A young boy stumbles into a mysterious girl who floats down from the sky. The girl, Sheeta, was chased by pirates, army and government secret agents. In saving her life, they begin a high flying adventure that goes through all sorts of flying machines, eventually searching for Sheeta's identity in a floating castle of a lost civilization.
Tzung-I Lin <email@example.com>
Did You Know?
Dubbed in 1999, "Castle in the Sky" did not receive a home video release until four years later when Spirited Away
(2001) won an Academy Award for Best Animated Film. During that time, it would be shown at the occasional film festival, and sell out with little word-of-mouth. Despite its limited success, Disney's official explanation for the delay was that Studio Ghibli wanted to avoid reverse-importation of the film in Japan and lose R2 sales. However, by 2003, Laputa had long made its money back in dvd sales in Japan, fueling fire to the long-held fan speculation that the company purchased the Ghibli library for the purpose of sabotaging its potential success in the U.S. See more
In the Magnum dub there are other instances where there is no walla during scenes involving crowds. Biggest example: at the climax when the soldiers are being chased by the robots toward their airship, there is absolutely no sound of shouting from the soldiers even though they obviously are. (Both the Japanese version and the Disney dub feature more shouting, respectively.) See more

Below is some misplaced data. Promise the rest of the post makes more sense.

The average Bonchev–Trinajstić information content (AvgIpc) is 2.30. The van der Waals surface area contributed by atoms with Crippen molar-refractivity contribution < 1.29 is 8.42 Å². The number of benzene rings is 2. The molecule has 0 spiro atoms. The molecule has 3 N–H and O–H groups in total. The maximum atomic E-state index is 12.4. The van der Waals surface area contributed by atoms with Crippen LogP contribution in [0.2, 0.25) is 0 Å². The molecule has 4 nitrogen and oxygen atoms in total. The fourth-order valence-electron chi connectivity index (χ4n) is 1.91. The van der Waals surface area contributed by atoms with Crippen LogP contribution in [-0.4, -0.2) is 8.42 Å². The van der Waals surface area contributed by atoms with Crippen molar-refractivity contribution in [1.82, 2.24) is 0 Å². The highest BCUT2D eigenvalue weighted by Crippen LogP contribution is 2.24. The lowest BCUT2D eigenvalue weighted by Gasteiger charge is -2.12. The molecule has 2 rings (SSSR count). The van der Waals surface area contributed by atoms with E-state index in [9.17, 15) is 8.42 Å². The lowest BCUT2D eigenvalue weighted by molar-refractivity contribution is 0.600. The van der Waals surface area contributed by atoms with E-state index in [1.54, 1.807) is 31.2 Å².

[after saving Sheeta from the robot, the Dola Gang are flying off. Sheeta is crying against Pazu's shoulder
Sheeta, you okay?
If I did something wrong, I'd really like to apologize for it, Sheeta.
We *all* did something wrong, wasting our time on these two kids!
The end credits show the remains of the castle Laputa floating on Earth's orbit. See more
An earlier dub was commissioned by Tokuma (and quickly produced by an unknown studio in 1989) and was given a brief US theatrical run by Streamline Pictures. This earlier version was only voice-dubbed leaving all of the music and sound-effects in their original state. However, it also omitted the reference to "Gulliver's Travels". Reportedly, Carl Macek was disappointed with how this early dub turned out. The only official release this older dub has seen was on the Japanese Region 2 DVD (because at the time, Disney's dub was not yet ready to be released on DVD). See more
Kimi wo Nosete (Carrying You)
Written by Hayao Miyazaki
Performed by Azumi Inoue See more